Thread: Y2K Revisited
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Old 19th August 2017, 09:11 AM
northodox northodox is offline
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Join Date: Oct 2010
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Default Re: Y2K Revisited

Having been in The IT industry since 1983, I can attest to the potential risks the Y2K "bug" could have wrought.
Old business systems, written in COBOL, PL/1 or FORTRAN, might store numbers in Binary Coded Decimal. That's where 4 bits are used to store a decimal digit. You can store fifteen numbers in 4 bits (typically 0-15) but BCD stores only 0 through to 9 as follows:

And the values 0110 through to 1111 never appears.
BTW, 4 bits is referred to as a nibble.

So in those days, a date such as 311299 (format DDMMYY) might be stored as:
0011 0001 0001 0010 0101 0101

Calculating the difference between dates (where the bug could really bite) needed a mini-algorithm over those date elements (allowing for leap years as well).
Obviously, finding a difference between 060100 (6 Jan 2000) and 311299 would fail. The program would treat year 00 as 1900 and the difference would be a large negative number. If it didn't error out.

As these systems were originally written in the '80s, who would have thought the code would still be in use in 2000? "Anyway, I'll be retired by then", I heard occasionally.

There were two common solutions:
1) change YY to YYYY. That is, the code needs changing to represent that year format and the dates need to be stored in databases in the extended format. This is the best solution - although more effort - as it will last well into the future. It's amazing how many "ancient" COBOL and FORTRAN programs are still ticking over in the business world.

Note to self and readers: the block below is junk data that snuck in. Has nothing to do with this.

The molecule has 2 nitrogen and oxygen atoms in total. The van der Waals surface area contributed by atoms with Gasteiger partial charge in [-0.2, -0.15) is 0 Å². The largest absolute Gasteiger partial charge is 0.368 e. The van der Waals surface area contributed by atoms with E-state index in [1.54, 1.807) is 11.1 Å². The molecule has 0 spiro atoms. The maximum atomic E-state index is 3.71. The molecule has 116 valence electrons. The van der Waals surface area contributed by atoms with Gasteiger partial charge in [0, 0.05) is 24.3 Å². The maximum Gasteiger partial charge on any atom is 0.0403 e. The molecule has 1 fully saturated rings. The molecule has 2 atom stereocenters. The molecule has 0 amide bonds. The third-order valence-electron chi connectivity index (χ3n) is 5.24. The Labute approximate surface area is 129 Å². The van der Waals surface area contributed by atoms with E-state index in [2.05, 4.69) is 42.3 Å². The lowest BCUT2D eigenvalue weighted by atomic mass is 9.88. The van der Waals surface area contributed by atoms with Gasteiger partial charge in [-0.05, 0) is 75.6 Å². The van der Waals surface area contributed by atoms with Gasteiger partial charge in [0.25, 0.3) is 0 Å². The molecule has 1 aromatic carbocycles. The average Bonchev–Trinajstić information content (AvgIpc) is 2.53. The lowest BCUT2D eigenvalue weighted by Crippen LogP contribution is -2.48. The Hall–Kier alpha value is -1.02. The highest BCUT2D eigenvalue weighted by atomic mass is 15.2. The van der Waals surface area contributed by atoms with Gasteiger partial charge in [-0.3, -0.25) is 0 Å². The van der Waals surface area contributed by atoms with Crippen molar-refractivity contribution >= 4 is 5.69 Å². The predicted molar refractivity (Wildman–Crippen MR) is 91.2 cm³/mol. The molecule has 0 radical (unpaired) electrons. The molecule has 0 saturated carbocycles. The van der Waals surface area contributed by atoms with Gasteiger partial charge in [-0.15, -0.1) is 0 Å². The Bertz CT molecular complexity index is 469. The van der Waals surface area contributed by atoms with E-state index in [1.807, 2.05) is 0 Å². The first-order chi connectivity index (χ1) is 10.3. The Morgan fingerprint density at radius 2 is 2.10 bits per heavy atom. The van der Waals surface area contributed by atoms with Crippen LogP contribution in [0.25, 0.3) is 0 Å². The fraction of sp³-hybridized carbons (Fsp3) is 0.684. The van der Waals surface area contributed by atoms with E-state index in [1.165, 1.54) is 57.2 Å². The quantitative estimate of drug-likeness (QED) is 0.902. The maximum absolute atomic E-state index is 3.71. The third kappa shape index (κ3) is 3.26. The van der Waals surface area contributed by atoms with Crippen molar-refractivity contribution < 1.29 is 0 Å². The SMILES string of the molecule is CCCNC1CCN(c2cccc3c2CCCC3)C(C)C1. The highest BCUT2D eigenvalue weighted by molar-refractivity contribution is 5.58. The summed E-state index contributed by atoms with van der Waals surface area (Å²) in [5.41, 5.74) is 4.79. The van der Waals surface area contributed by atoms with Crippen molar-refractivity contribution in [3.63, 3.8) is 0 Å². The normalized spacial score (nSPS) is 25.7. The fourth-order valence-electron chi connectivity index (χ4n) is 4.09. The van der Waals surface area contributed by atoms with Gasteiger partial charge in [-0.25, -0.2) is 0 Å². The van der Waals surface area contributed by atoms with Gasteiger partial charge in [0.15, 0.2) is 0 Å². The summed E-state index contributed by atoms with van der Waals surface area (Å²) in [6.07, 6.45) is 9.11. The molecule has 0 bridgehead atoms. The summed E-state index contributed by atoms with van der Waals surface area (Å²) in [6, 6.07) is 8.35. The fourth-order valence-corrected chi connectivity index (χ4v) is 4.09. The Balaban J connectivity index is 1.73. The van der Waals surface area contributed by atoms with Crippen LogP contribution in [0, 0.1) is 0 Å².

2) a simple code change: wherever a 2 digit year is used, add logic to calculations where any year greater than 50 is treated as 1900 plus the year and any year less than 51 is treated as 2000 plus the year. This is simpler solution but introduces a Y2051 bug. Plus, that cut over date will be different purposes. For a birth date, in Y2000, the cut over might need to be 10; for a loan start date, cutover might be 60. The inconsistency makes for messiness.

Which solution is used depends on the criticality of the program and the likely future of the software. These days, we laugh at software lasting longer than 5 years, but that wasn't always the case. Software has become commoditised along with so many other products.

So, Y2K could have caused serious issues but it is hard to imagine utilities failing to function.
Nowadays, dates are commonly stored in enterprise systems as full binary, using 32 or 64 bits - some even 128. Some systems will store dates as the number of seconds since January 1, 1970. That makes it easy to find the difference between two dates (down to the nearest second!) but those systems storing dates like this in a 32 bit field will experience a Y2038 bug, as that's when the seconds since 1-Jan-1970 reaches 2^32. Old systems using two digit years with a cutover of 33 will outlast them!
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